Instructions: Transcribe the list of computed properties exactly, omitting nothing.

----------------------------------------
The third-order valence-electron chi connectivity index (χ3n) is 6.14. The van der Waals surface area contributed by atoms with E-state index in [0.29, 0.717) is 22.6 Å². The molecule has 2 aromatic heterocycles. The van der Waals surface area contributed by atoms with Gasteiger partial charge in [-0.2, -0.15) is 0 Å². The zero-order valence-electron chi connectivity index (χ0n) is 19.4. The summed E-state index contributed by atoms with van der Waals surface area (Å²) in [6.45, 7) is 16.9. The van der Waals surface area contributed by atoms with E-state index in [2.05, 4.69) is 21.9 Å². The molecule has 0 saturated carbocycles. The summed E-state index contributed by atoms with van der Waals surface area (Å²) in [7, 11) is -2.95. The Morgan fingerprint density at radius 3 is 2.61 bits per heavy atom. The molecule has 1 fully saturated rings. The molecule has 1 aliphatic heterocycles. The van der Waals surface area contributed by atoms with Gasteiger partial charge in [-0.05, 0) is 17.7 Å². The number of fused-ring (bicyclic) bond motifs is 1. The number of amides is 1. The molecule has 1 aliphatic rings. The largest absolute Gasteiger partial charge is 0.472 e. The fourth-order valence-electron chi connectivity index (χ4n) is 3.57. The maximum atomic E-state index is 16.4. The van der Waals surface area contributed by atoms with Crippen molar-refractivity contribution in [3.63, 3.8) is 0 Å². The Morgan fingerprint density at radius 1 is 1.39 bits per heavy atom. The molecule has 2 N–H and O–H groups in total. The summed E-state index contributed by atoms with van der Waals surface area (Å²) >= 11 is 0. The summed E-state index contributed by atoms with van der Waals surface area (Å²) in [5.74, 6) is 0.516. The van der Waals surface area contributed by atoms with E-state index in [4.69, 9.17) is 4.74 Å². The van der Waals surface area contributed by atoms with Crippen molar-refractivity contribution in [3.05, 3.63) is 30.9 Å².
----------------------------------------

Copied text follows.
The third-order valence-electron chi connectivity index (χ3n) is 6.14. The van der Waals surface area contributed by atoms with E-state index in [0.29, 0.717) is 22.6 Å². The molecule has 2 aromatic heterocycles. The van der Waals surface area contributed by atoms with Gasteiger partial charge in [-0.2, -0.15) is 0 Å². The zero-order valence-electron chi connectivity index (χ0n) is 19.4. The summed E-state index contributed by atoms with van der Waals surface area (Å²) in [6.45, 7) is 16.9. The van der Waals surface area contributed by atoms with E-state index in [2.05, 4.69) is 21.9 Å². The molecule has 0 saturated carbocycles. The summed E-state index contributed by atoms with van der Waals surface area (Å²) in [7, 11) is -2.95. The Morgan fingerprint density at radius 3 is 2.61 bits per heavy atom. The molecule has 1 fully saturated rings. The molecule has 1 aliphatic heterocycles. The van der Waals surface area contributed by atoms with Gasteiger partial charge in [-0.05, 0) is 17.7 Å². The number of fused-ring (bicyclic) bond motifs is 1. The number of amides is 1. The molecule has 1 aliphatic rings. The largest absolute Gasteiger partial charge is 0.472 e. The fourth-order valence-electron chi connectivity index (χ4n) is 3.57. The maximum atomic E-state index is 16.4. The van der Waals surface area contributed by atoms with Crippen molar-refractivity contribution in [3.63, 3.8) is 0 Å². The Morgan fingerprint density at radius 1 is 1.39 bits per heavy atom. The molecule has 2 N–H and O–H groups in total. The summed E-state index contributed by atoms with van der Waals surface area (Å²) >= 11 is 0. The summed E-state index contributed by atoms with van der Waals surface area (Å²) in [5.74, 6) is 0.516. The van der Waals surface area contributed by atoms with E-state index in [4.69, 9.17) is 4.74 Å². The van der Waals surface area contributed by atoms with Crippen molar-refractivity contribution in [3.05, 3.63) is 30.9 Å².